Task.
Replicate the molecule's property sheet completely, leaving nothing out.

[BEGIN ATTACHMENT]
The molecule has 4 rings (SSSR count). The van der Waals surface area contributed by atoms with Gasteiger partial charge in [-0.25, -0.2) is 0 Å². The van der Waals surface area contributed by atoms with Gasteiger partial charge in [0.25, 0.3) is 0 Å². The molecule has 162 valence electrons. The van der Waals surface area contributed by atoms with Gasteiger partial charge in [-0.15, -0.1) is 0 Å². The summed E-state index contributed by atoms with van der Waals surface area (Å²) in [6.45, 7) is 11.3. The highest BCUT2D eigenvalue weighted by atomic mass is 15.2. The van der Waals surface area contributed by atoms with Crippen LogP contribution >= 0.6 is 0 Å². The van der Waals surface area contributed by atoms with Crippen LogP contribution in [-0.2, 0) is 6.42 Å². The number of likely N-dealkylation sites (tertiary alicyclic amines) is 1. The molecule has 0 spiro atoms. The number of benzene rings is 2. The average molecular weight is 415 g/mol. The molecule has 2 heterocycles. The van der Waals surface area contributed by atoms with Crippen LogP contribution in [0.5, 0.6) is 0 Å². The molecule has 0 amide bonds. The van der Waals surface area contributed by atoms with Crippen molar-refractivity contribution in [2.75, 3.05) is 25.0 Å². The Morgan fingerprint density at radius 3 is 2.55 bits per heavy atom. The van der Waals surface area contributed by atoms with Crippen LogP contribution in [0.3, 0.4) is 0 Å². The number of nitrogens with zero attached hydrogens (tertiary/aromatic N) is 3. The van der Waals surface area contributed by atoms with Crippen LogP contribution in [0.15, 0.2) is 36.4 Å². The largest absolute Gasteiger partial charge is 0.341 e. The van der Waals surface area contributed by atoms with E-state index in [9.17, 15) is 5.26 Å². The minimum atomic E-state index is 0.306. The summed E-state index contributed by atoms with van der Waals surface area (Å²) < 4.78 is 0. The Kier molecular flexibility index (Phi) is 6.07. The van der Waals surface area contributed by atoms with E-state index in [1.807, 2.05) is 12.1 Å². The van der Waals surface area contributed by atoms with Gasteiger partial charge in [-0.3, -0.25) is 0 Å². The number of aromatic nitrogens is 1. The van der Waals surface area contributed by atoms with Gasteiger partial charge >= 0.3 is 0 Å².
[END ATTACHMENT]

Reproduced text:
The molecule has 4 rings (SSSR count). The van der Waals surface area contributed by atoms with Gasteiger partial charge in [-0.25, -0.2) is 0 Å². The van der Waals surface area contributed by atoms with Gasteiger partial charge in [0.25, 0.3) is 0 Å². The molecule has 162 valence electrons. The van der Waals surface area contributed by atoms with Gasteiger partial charge in [-0.15, -0.1) is 0 Å². The summed E-state index contributed by atoms with van der Waals surface area (Å²) in [6.45, 7) is 11.3. The highest BCUT2D eigenvalue weighted by atomic mass is 15.2. The van der Waals surface area contributed by atoms with Crippen LogP contribution >= 0.6 is 0 Å². The van der Waals surface area contributed by atoms with Crippen LogP contribution in [-0.2, 0) is 6.42 Å². The number of likely N-dealkylation sites (tertiary alicyclic amines) is 1. The molecule has 0 spiro atoms. The number of benzene rings is 2. The average molecular weight is 415 g/mol. The molecule has 2 heterocycles. The van der Waals surface area contributed by atoms with Crippen LogP contribution in [0.5, 0.6) is 0 Å². The molecule has 0 amide bonds. The van der Waals surface area contributed by atoms with Crippen molar-refractivity contribution in [2.75, 3.05) is 25.0 Å². The Morgan fingerprint density at radius 3 is 2.55 bits per heavy atom. The van der Waals surface area contributed by atoms with Crippen LogP contribution in [0.3, 0.4) is 0 Å². The number of nitrogens with zero attached hydrogens (tertiary/aromatic N) is 3. The van der Waals surface area contributed by atoms with Crippen LogP contribution in [0.15, 0.2) is 36.4 Å². The largest absolute Gasteiger partial charge is 0.341 e. The van der Waals surface area contributed by atoms with E-state index in [9.17, 15) is 5.26 Å². The minimum atomic E-state index is 0.306. The summed E-state index contributed by atoms with van der Waals surface area (Å²) < 4.78 is 0. The Kier molecular flexibility index (Phi) is 6.07. The van der Waals surface area contributed by atoms with E-state index in [1.807, 2.05) is 12.1 Å². The van der Waals surface area contributed by atoms with Gasteiger partial charge in [-0.3, -0.25) is 0 Å². The number of aromatic nitrogens is 1. The van der Waals surface area contributed by atoms with Gasteiger partial charge >= 0.3 is 0 Å².